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Bipartisan Deficit Peacocks Decry Deficit, Then Call For Repeal Of The Estate Tax

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"Bipartisan Deficit Peacocks Decry Deficit, Then Call For Repeal Of The Estate Tax"

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Photo Credit: Politics in Minnesota on Flickr

Deficit reduction is currently the topic du jour on Capitol Hill, with negotiations ongoing between Senate Democrats and House Republicans regarding just how much spending for fiscal 2011 will be cut in order to avert a government shutdown. But at the same time, a bipartisan group of representatives has introduced a bill to “permanently and fully” repeal the estate tax — the tax on inheritance that is paid by only the richest one quarter of one percent of households in the country.

Full repeal of the estate tax would cost nearly $1.3 trillion over ten years, inclusive of “$1 trillion of lost revenues and $277 billion of higher interest payments on the national debt.” But the same five lawmakers attempting to repeal the estate tax have been recently griping about the deficit, calling it “dangerous” and leading to “an ocean of debt”:

REP. KEVIN BRADY (R-TX): “Our deficits and debt are so dangerous, we have to keep cutting every day…We have to make tough choices now.”

REP. MIKE ROSS (D-AR): “The debate about our nation’s budget deficits and debt is one that deserves the national spotlight and the attention of everyone in Congress. There is no doubt our deficits have reached dangerous levels and the deficit spending must stop.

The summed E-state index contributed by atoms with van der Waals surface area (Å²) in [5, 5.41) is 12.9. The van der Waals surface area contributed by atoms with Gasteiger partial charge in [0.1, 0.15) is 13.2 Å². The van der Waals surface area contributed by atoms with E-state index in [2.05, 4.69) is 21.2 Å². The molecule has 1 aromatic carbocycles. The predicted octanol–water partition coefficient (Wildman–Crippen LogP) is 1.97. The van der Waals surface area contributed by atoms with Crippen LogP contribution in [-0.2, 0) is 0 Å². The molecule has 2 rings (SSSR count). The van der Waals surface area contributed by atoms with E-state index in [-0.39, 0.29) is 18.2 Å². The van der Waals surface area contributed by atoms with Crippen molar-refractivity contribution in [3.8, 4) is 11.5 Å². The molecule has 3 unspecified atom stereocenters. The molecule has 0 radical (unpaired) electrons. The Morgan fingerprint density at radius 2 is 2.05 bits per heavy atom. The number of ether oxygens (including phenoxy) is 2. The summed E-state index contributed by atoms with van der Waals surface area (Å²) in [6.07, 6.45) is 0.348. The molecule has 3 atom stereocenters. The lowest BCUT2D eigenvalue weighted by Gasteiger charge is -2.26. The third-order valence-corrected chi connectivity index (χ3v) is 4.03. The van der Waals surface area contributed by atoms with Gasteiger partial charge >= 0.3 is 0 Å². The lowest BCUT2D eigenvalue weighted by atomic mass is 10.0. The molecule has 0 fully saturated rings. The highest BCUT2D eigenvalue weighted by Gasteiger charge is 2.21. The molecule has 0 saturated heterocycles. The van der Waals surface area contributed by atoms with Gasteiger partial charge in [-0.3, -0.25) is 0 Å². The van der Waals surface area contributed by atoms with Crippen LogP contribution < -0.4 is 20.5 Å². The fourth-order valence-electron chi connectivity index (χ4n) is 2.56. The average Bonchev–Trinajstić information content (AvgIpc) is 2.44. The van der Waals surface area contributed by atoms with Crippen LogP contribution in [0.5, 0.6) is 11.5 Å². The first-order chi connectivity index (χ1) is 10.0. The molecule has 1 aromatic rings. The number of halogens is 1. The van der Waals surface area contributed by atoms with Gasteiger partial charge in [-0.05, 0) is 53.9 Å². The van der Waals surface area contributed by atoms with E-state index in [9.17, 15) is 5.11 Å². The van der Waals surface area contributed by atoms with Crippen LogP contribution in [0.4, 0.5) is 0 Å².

REP. KRISTI NOEM (R-SD): “For far too long the rule has been spend, spend, spend – with no regard for balancing our budget. Years of out-of-control spending have led us to record breaking deficits and an ocean of debt.”

REP. DEVIN NUNES (R-CA): “[The deficit is one of a] series of storm clouds that are approaching and will overtake us in the next few years.

REP. DAN BOREN (D-OK): “Every day this (debt) is moving in the wrong direction. Too much money is paid for the debt.”

The bill these five introduced includes no offset for the huge amount of money repealing the estate tax would cost, marking them as deficit peacocks of the highest order. Lawmakers actually interested in deficit reduction could endorse the estate tax plan put forth by Sen. Bernie Sanders (I-VT), which would create a more progressive estate tax, with higher marginal rates at $10 million and $50 million and a “billionaires surtax.”

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